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Basics on Fee Waivers
What is a Fee Waiver (In Forma Pauperis)
There is usually a fee to file documents with the court. If you have a low income and cannot afford to pay the fee, you can ask the court for a waiver. A court fee waiver is often called an "IFP" which stands for "in forma pauperis."
You may qualify to file for a waiver if your income is at or below 125% of the Federal poverty level; if you receive public assistance; OR if you can show that you do not have enough money to pay the filing fee. The judge can waive all or part of the court fees in a case, and the waiver only applies to costs specifically stated in the IFP Order. NOTE: Getting a fee waiver does not mean you will never have to pay any costs or a judgment in the case.
How to Request a Fee Waiver (IFP)
These are the steps to ask for a fee waiver in District Court. If you are handling a case at the MN Court of Appeals, please visit the MN Court of Appeals Self-Help Center to learn about fee waivers in the Appellate Courts.
STEP 1: Get the IFP forms
Before you can request a fee waiver, you must first complete the documents for the legal action you want to file (and make copies of your legal documents). Then, fill out the fee waiver forms and bring them to court along with the legal documents you want to file.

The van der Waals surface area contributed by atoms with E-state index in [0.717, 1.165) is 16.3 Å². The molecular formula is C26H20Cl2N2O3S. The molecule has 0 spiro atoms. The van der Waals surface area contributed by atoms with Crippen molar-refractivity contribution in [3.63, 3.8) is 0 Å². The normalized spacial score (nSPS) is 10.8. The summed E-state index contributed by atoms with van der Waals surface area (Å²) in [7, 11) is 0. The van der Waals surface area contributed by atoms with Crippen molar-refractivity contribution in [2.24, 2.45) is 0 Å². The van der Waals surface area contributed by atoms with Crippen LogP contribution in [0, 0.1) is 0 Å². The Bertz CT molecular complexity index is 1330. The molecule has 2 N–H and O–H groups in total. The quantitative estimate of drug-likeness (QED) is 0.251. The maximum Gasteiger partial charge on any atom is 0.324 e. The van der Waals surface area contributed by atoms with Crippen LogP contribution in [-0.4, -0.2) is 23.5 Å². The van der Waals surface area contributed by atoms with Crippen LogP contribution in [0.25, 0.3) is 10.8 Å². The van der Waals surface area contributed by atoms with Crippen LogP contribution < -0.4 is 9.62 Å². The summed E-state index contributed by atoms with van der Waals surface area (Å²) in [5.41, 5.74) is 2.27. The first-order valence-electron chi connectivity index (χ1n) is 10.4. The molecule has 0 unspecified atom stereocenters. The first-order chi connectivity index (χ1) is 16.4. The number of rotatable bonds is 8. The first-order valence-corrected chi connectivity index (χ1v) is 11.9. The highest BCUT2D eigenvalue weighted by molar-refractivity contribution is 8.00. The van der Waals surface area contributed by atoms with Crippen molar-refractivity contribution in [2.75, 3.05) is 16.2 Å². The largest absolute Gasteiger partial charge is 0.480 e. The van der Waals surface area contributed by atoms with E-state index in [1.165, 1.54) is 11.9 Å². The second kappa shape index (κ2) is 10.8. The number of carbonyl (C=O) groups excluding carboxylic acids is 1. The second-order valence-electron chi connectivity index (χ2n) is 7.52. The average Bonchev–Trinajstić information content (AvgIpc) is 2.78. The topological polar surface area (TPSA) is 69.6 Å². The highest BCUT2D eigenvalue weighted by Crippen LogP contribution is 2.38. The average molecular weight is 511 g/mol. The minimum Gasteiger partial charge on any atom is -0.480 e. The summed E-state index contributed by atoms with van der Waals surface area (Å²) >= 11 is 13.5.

You can download the Fee Waiver Court Forms from this website or get them at the courthouse.
STEP 2: Fill out the forms
Fill out the fee waiver forms, but do not sign them yet! Make copies of all of the legal documents you plan to file with the court.
STEP 3: Take the forms to court
Take these things to the courthouse:
- Your completed "Affidavit for In Forma Pauperis" -- do not sign it yet!
- The documents (original and copies) for your legal action that you need to file (Petition, Complaint, Motion, Answer, etc.);
- Photo I.D., such as a driver's license or passport;
- Proof of your financial need, such as your paycheck, tax return, or other proof;
- Proof of public assistance (if you receive it), such as an MFIP card, canceled check from a government agency or other proof.
STEP 4: Get signature notarized
Your signature on the Affidavit for IFP must be notarized. We suggest that you bring your documents to Court Administration and they can notarize your signature, or you can bring them to a Notary Public. Remember that you must sign your documents in front of the person who notarizes your signature, and then they sign and stamp the documents. IMPORTANT: An affidavit is a sworn statement under oath, so you must tell the truth in it. If you do not tell the truth, the court can fine you.
STEP 5: Judge reviews fee waiver request
Your court will tell you the procedures for having a judge review your IFP request. Procedures may be different from one court to another.
STEP 6: Order for IFP granted or denied
If the judge does not grant your IFP request, you will have to pay the court fee. If the judge does grant your IFP request, he or she will sign an IFP Order that waives all or part of the filing fee. Keep your copy of the IFP Order in a safe place until you are ready to file your legal documents
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